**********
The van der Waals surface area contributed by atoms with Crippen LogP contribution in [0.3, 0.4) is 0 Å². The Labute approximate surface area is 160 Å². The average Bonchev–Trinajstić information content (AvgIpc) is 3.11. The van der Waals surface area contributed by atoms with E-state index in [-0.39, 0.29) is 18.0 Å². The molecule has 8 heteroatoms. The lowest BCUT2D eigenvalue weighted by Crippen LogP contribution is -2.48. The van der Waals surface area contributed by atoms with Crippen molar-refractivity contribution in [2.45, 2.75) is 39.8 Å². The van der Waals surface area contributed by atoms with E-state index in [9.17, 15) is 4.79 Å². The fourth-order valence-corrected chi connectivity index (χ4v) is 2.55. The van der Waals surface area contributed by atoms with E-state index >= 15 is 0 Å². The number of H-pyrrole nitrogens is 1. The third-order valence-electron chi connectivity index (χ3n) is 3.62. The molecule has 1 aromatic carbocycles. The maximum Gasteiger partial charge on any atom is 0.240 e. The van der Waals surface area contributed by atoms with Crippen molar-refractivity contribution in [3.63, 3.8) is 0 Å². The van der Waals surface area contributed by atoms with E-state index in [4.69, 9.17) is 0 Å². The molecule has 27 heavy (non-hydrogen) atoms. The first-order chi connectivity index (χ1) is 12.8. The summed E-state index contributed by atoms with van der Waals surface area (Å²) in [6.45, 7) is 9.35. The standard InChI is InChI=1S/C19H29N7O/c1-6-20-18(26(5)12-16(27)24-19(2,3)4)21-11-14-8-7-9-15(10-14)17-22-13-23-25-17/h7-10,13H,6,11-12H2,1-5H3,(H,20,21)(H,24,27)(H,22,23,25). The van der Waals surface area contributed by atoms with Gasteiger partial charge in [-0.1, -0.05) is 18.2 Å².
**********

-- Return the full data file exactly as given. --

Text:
The van der Waals surface area contributed by atoms with Crippen LogP contribution in [0.3, 0.4) is 0 Å². The Labute approximate surface area is 160 Å². The average Bonchev–Trinajstić information content (AvgIpc) is 3.11. The van der Waals surface area contributed by atoms with E-state index in [-0.39, 0.29) is 18.0 Å². The molecule has 8 heteroatoms. The lowest BCUT2D eigenvalue weighted by Crippen LogP contribution is -2.48. The van der Waals surface area contributed by atoms with Crippen molar-refractivity contribution in [2.45, 2.75) is 39.8 Å². The van der Waals surface area contributed by atoms with E-state index in [9.17, 15) is 4.79 Å². The fourth-order valence-corrected chi connectivity index (χ4v) is 2.55. The van der Waals surface area contributed by atoms with E-state index >= 15 is 0 Å². The number of H-pyrrole nitrogens is 1. The third-order valence-electron chi connectivity index (χ3n) is 3.62. The molecule has 1 aromatic carbocycles. The maximum Gasteiger partial charge on any atom is 0.240 e. The van der Waals surface area contributed by atoms with Crippen molar-refractivity contribution in [3.63, 3.8) is 0 Å². The van der Waals surface area contributed by atoms with E-state index in [4.69, 9.17) is 0 Å². The molecule has 27 heavy (non-hydrogen) atoms. The first-order chi connectivity index (χ1) is 12.8. The summed E-state index contributed by atoms with van der Waals surface area (Å²) in [6.45, 7) is 9.35. The standard InChI is InChI=1S/C19H29N7O/c1-6-20-18(26(5)12-16(27)24-19(2,3)4)21-11-14-8-7-9-15(10-14)17-22-13-23-25-17/h7-10,13H,6,11-12H2,1-5H3,(H,20,21)(H,24,27)(H,22,23,25). The van der Waals surface area contributed by atoms with Gasteiger partial charge in [-0.1, -0.05) is 18.2 Å².